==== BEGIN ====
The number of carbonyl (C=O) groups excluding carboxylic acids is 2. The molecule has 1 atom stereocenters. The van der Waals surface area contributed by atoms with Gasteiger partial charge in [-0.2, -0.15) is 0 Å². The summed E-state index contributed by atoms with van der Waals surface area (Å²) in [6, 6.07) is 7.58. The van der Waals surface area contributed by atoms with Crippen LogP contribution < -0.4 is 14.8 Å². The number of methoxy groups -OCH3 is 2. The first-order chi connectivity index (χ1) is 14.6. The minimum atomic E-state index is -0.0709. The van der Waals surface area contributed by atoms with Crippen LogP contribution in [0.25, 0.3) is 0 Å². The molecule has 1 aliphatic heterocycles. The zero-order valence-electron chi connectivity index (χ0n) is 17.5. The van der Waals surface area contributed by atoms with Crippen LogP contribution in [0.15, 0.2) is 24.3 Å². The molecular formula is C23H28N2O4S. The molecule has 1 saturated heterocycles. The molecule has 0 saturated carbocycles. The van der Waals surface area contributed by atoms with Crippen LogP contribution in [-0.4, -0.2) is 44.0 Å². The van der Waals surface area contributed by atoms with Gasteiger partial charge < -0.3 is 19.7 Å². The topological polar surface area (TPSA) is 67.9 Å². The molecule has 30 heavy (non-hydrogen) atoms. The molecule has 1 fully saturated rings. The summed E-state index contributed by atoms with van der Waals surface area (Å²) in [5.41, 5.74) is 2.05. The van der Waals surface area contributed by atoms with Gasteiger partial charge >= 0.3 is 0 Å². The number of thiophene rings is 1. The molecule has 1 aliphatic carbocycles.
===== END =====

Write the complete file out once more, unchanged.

The number of carbonyl (C=O) groups excluding carboxylic acids is 2. The molecule has 1 atom stereocenters. The van der Waals surface area contributed by atoms with Gasteiger partial charge in [-0.2, -0.15) is 0 Å². The summed E-state index contributed by atoms with van der Waals surface area (Å²) in [6, 6.07) is 7.58. The van der Waals surface area contributed by atoms with Crippen LogP contribution < -0.4 is 14.8 Å². The number of methoxy groups -OCH3 is 2. The first-order chi connectivity index (χ1) is 14.6. The minimum atomic E-state index is -0.0709. The van der Waals surface area contributed by atoms with Crippen LogP contribution in [0.25, 0.3) is 0 Å². The molecule has 1 aliphatic heterocycles. The zero-order valence-electron chi connectivity index (χ0n) is 17.5. The van der Waals surface area contributed by atoms with Crippen LogP contribution in [0.15, 0.2) is 24.3 Å². The molecular formula is C23H28N2O4S. The molecule has 1 saturated heterocycles. The molecule has 0 saturated carbocycles. The van der Waals surface area contributed by atoms with Crippen LogP contribution in [-0.4, -0.2) is 44.0 Å². The van der Waals surface area contributed by atoms with Gasteiger partial charge < -0.3 is 19.7 Å². The topological polar surface area (TPSA) is 67.9 Å². The molecule has 30 heavy (non-hydrogen) atoms. The molecule has 1 fully saturated rings. The summed E-state index contributed by atoms with van der Waals surface area (Å²) in [5.41, 5.74) is 2.05. The van der Waals surface area contributed by atoms with Gasteiger partial charge >= 0.3 is 0 Å². The number of thiophene rings is 1. The molecule has 1 aliphatic carbocycles.